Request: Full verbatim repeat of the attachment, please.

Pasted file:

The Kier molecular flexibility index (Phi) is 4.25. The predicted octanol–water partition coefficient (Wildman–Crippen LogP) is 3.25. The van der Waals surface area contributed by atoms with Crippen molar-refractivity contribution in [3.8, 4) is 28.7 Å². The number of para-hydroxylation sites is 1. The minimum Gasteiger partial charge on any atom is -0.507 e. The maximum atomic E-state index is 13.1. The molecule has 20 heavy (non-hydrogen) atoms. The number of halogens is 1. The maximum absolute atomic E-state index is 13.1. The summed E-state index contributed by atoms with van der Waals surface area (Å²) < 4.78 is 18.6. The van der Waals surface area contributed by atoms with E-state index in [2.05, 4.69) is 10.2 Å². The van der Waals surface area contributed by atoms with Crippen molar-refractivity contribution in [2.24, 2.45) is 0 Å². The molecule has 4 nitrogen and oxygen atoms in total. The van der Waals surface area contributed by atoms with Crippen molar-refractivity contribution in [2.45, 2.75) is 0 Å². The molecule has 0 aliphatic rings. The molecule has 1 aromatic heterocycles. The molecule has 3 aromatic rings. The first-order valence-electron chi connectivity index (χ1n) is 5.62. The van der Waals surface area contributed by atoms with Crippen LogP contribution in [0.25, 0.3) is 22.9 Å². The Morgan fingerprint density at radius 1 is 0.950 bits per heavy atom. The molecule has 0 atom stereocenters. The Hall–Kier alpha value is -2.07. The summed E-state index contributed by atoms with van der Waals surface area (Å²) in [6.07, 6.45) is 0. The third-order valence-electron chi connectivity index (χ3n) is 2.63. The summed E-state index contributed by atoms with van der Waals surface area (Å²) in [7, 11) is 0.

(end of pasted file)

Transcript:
The Kier molecular flexibility index (Phi) is 4.25. The predicted octanol–water partition coefficient (Wildman–Crippen LogP) is 3.25. The van der Waals surface area contributed by atoms with Crippen molar-refractivity contribution in [3.8, 4) is 28.7 Å². The number of para-hydroxylation sites is 1. The minimum Gasteiger partial charge on any atom is -0.507 e. The maximum atomic E-state index is 13.1. The molecule has 20 heavy (non-hydrogen) atoms. The number of halogens is 1. The maximum absolute atomic E-state index is 13.1. The summed E-state index contributed by atoms with van der Waals surface area (Å²) < 4.78 is 18.6. The van der Waals surface area contributed by atoms with E-state index in [2.05, 4.69) is 10.2 Å². The van der Waals surface area contributed by atoms with Crippen molar-refractivity contribution in [2.24, 2.45) is 0 Å². The molecule has 4 nitrogen and oxygen atoms in total. The van der Waals surface area contributed by atoms with Crippen molar-refractivity contribution in [2.45, 2.75) is 0 Å². The molecule has 0 aliphatic rings. The molecule has 1 aromatic heterocycles. The molecule has 3 aromatic rings. The first-order valence-electron chi connectivity index (χ1n) is 5.62. The van der Waals surface area contributed by atoms with Crippen LogP contribution in [0.25, 0.3) is 22.9 Å². The Morgan fingerprint density at radius 1 is 0.950 bits per heavy atom. The molecule has 0 atom stereocenters. The Hall–Kier alpha value is -2.07. The summed E-state index contributed by atoms with van der Waals surface area (Å²) in [6.07, 6.45) is 0. The third-order valence-electron chi connectivity index (χ3n) is 2.63. The summed E-state index contributed by atoms with van der Waals surface area (Å²) in [7, 11) is 0.